Health department urging Utahns to get vaccinated for 2 flu strains

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SALT LAKE CITY -- The H1N1 flu strain reached pandemic proportions last spring, but health officials say the worst is yet to come.

The Salt Lake Valley Health Department is urging people to prepare themselves. Health experts there said H1N1 is picking up steam, and it's going to hit hard. In fact, they said this flu season may be more severe than Utah has seen in many years.

The season is already in full swing, and Julie Konishi said she's a little nervous for her two little boys catching the flu.

"It has a few people that have had other illnesses have died from it, so It makes me a little bit concerned," Konishi said.

This year, there's an additional flu strain for her to worry about: H1N1.

Health department urging Utahns to get vaccinated for 2 flu strains

"We are ... expecting the majority of illness to occur in our younger population," said Dr. Dagmar Vitek, with the Salt Lake Valley Health Department.

Vitek said she predicts the H1N1 flu pandemic will strike close to 40 percent of the valley's population and will result in more than 100 deaths than in a typical flu season.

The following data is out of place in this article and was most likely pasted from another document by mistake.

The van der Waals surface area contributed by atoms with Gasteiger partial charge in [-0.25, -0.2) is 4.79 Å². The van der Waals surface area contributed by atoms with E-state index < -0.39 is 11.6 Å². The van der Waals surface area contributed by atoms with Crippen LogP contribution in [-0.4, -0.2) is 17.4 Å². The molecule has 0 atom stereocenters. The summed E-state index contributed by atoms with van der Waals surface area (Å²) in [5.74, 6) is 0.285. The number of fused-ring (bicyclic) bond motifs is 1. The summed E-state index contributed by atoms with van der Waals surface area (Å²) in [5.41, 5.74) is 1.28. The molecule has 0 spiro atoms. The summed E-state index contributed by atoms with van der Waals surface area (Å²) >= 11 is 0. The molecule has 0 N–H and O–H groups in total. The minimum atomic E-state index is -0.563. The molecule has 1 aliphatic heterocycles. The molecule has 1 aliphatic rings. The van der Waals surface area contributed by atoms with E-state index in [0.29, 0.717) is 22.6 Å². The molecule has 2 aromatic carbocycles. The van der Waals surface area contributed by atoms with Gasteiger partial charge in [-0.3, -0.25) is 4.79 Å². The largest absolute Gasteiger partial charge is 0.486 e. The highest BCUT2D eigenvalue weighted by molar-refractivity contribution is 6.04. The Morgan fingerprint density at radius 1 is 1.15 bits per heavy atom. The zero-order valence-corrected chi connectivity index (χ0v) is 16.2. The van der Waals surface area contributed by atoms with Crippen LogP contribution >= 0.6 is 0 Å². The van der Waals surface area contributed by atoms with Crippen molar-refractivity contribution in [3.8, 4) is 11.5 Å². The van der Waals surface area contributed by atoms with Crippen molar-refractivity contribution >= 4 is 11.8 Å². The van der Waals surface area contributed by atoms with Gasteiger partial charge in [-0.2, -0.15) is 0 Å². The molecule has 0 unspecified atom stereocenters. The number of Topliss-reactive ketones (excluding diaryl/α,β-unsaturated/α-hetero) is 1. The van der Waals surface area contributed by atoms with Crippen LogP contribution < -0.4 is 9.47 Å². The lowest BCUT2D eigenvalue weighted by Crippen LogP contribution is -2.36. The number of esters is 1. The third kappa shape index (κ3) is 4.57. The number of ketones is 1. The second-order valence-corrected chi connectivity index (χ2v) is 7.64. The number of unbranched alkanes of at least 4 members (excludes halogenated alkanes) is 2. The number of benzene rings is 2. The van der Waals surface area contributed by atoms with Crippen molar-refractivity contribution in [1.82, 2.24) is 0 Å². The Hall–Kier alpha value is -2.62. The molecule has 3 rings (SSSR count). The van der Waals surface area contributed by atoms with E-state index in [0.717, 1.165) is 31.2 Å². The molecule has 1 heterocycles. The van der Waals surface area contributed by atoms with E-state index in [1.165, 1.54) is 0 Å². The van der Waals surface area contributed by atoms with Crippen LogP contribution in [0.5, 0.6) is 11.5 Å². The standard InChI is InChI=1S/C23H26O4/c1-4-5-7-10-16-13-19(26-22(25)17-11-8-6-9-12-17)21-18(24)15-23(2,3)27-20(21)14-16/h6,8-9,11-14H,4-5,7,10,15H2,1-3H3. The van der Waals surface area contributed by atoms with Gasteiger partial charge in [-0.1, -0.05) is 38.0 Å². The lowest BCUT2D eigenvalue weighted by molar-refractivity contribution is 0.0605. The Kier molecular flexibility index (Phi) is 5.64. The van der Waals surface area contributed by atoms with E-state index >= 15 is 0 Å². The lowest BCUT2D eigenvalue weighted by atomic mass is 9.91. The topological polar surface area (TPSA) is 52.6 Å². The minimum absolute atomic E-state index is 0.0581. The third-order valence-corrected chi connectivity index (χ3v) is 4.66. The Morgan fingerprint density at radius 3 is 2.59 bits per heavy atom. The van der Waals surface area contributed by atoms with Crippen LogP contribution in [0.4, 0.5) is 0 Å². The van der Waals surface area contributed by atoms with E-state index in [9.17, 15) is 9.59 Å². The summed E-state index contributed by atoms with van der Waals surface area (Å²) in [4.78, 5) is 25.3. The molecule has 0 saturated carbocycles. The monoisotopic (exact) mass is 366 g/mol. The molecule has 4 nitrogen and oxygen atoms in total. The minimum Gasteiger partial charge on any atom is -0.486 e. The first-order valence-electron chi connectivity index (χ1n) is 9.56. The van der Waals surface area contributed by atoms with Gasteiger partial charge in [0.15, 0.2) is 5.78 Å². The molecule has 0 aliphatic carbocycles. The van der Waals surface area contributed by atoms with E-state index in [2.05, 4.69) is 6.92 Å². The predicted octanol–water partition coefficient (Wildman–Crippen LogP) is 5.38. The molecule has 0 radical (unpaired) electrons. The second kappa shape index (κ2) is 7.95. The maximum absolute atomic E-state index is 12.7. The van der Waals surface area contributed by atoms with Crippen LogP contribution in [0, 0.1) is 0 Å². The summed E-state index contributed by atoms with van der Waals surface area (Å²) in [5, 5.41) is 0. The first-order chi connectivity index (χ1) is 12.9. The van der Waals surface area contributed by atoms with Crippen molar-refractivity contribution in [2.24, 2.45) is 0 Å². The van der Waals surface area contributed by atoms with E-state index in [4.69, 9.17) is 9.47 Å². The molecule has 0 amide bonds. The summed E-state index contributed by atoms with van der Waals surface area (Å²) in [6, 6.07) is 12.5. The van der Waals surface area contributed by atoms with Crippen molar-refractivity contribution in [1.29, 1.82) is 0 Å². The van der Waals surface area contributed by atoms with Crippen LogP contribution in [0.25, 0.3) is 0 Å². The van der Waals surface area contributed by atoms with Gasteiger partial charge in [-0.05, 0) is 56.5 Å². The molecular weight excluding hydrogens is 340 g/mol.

Vaccines are coming, and Dr. Vitek said she hopes the first round--a nasal version--will be in Utah around the beginning of November. But Vitek wants people to remember that the H1N1 vaccine isn't the only one you need; you should still get a seasonal flu shot.

"We do not want people to get infected with both strains at the same time," Vitek said. "If you get seasonal influenza and novel influenza (H1N1) in your body, they can combine and possibly create a more viral strain. And we're trying to prevent that."

**Priority groups to receive the H1N1 vaccine**
• Pregnant women • People who live with or care for children younger than 6 months of age • Healthcare and emergency services personnel • People 6 months through 24 years of age • People ages 25 through 64 years with chronic health disorders such as asthma, chronic obstructive pulmonary disease (COPD), diabetes, chronic cardiovascular disease and those with compromised immune systems. - *Salt Lake Valley Health Department*
Vitek expects H1N1 cases to peak sometime in October, decline in November and continue through the winter. Because the peak is expected before vaccines are available, Vitek says your best defense comes from covering coughs, staying home if you're sick and frequent hand washing. It's advice is something Konishi is already teaching her kids.

"They've actually done really well, and even the little one knows when we get the hand sanitizer out what to do with it," Konishi said.

With H1N1 vaccine not expected until late October or early November and a limited initial supply, residents should know that not everyone will receive a vaccination. Priority for the first round of H1N1 vaccine will be given to children, the elderly and pregnant women.


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Jennifer Stagg


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